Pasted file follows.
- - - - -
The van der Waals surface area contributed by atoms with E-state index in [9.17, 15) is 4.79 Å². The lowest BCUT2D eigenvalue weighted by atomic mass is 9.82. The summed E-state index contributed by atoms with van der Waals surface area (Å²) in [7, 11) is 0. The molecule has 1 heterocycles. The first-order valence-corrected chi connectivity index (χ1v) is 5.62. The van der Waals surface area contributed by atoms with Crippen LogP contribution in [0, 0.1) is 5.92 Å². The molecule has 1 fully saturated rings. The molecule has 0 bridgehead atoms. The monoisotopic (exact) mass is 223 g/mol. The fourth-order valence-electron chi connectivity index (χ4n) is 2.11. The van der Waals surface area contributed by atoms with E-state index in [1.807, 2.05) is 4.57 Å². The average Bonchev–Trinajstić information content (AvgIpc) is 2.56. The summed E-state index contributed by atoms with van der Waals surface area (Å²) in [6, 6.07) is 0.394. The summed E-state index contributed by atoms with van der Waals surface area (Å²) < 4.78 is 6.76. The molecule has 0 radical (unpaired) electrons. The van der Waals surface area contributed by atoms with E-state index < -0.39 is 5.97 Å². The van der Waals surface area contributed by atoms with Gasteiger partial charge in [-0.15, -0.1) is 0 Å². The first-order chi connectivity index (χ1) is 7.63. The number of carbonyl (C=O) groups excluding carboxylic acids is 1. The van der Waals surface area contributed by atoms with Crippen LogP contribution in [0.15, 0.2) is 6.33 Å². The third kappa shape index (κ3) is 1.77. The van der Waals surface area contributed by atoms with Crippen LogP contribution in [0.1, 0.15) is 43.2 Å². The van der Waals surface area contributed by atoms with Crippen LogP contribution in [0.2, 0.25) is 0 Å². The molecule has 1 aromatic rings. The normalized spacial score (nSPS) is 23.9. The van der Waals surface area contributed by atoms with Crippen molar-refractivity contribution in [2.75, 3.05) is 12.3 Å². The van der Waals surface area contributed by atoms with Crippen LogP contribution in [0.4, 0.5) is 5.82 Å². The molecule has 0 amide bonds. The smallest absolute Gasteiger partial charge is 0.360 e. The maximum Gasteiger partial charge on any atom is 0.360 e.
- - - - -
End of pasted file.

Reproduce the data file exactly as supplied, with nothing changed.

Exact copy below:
The van der Waals surface area contributed by atoms with E-state index in [9.17, 15) is 4.79 Å². The lowest BCUT2D eigenvalue weighted by atomic mass is 9.82. The summed E-state index contributed by atoms with van der Waals surface area (Å²) in [7, 11) is 0. The molecule has 1 heterocycles. The first-order valence-corrected chi connectivity index (χ1v) is 5.62. The van der Waals surface area contributed by atoms with Crippen LogP contribution in [0, 0.1) is 5.92 Å². The molecule has 1 fully saturated rings. The molecule has 0 bridgehead atoms. The monoisotopic (exact) mass is 223 g/mol. The fourth-order valence-electron chi connectivity index (χ4n) is 2.11. The van der Waals surface area contributed by atoms with E-state index in [1.807, 2.05) is 4.57 Å². The average Bonchev–Trinajstić information content (AvgIpc) is 2.56. The summed E-state index contributed by atoms with van der Waals surface area (Å²) in [6, 6.07) is 0.394. The summed E-state index contributed by atoms with van der Waals surface area (Å²) < 4.78 is 6.76. The molecule has 0 radical (unpaired) electrons. The van der Waals surface area contributed by atoms with E-state index < -0.39 is 5.97 Å². The van der Waals surface area contributed by atoms with Gasteiger partial charge in [-0.15, -0.1) is 0 Å². The first-order chi connectivity index (χ1) is 7.63. The number of carbonyl (C=O) groups excluding carboxylic acids is 1. The van der Waals surface area contributed by atoms with Crippen LogP contribution in [0.15, 0.2) is 6.33 Å². The third kappa shape index (κ3) is 1.77. The van der Waals surface area contributed by atoms with Crippen LogP contribution in [0.1, 0.15) is 43.2 Å². The van der Waals surface area contributed by atoms with Crippen LogP contribution in [0.2, 0.25) is 0 Å². The molecule has 1 aromatic rings. The normalized spacial score (nSPS) is 23.9. The van der Waals surface area contributed by atoms with Crippen molar-refractivity contribution in [2.75, 3.05) is 12.3 Å². The van der Waals surface area contributed by atoms with Crippen LogP contribution in [0.4, 0.5) is 5.82 Å². The molecule has 0 amide bonds. The smallest absolute Gasteiger partial charge is 0.360 e. The maximum Gasteiger partial charge on any atom is 0.360 e.